'''I'hat of the portion of the territory ceded it is estimated that about three hundred thousand acres are suitable for agricultural purposes. 'l'he remainder is very valuable for graZing purposes and for the timber thereon. Much of the territory ceded is monntainous, and abounds in rich mineral deposits. southern portion of said reservation, it being the portion of said reservation not ceded, contains the largest proportion of agricultural lands, and the grazing lands upon this portion are for the most part fine. The supply of timber here is quite ample. From the best information the commission has been able to obtain, it is believed that there is upon the portion of said reservation not ceded, an acreage of land suitable for agricultural purposes very largely in excess of a hundred and sixty thousand acres, the limitation indicated in department instructions dated October 21, 1891. The commission did not deem it advisable to negotiate with the Indians for the purchase of any greater area of territory than that ceded, and are satisfied that We poction of said reservation not ceded contains ample territory for the comfort, security, support, and maintenance of all the Indians upon said reservation in their various avocations of life. From the best information the commission could obtain without incurring the expense of a surveY,-and this was not practicable owing to the scarcity of funds,-there remains of the portion of the Colville reservation not ceded near one million three hundred thousand acres."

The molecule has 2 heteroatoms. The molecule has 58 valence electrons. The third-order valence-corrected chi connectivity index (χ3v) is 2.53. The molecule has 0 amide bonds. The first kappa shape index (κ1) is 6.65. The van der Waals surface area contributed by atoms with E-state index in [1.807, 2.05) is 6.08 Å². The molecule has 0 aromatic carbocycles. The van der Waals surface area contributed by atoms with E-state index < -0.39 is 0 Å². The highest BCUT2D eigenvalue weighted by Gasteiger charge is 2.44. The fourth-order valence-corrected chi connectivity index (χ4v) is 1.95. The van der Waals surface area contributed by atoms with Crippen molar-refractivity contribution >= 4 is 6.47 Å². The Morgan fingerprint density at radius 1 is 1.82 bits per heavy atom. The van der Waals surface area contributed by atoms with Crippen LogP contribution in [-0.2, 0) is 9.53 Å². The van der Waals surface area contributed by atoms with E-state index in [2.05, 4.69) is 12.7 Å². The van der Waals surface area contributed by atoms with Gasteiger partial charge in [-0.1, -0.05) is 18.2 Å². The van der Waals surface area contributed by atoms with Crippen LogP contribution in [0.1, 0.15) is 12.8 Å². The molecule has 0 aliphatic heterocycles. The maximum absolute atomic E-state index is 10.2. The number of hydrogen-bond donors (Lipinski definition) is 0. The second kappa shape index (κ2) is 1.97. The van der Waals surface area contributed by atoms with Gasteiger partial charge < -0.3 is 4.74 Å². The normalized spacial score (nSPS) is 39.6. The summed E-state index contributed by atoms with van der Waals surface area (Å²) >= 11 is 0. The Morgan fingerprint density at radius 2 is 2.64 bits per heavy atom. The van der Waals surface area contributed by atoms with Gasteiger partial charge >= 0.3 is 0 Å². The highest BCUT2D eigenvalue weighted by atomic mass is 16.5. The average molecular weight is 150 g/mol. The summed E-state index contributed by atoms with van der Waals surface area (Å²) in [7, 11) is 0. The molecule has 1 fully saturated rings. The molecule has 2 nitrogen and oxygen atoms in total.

The commission also negotiated a treaty with the Indians, extinguishing all their rights and claim to the north half of the Colville reservation, which treaty was to become effective as soon as approY· ed by congress. Said treaty was submitted to congress, together v.73F.no.5-47
73 FEDERAL REPORTER.
with a proposed bill to be enacted to give it effect. The message, with the report of the commission and agreement, was by the house of representatives referred to its committee on Indian affairs, and said committee reported that the necessity for opening at least a portion of the reservation is apparent, because of the following reasons, among others: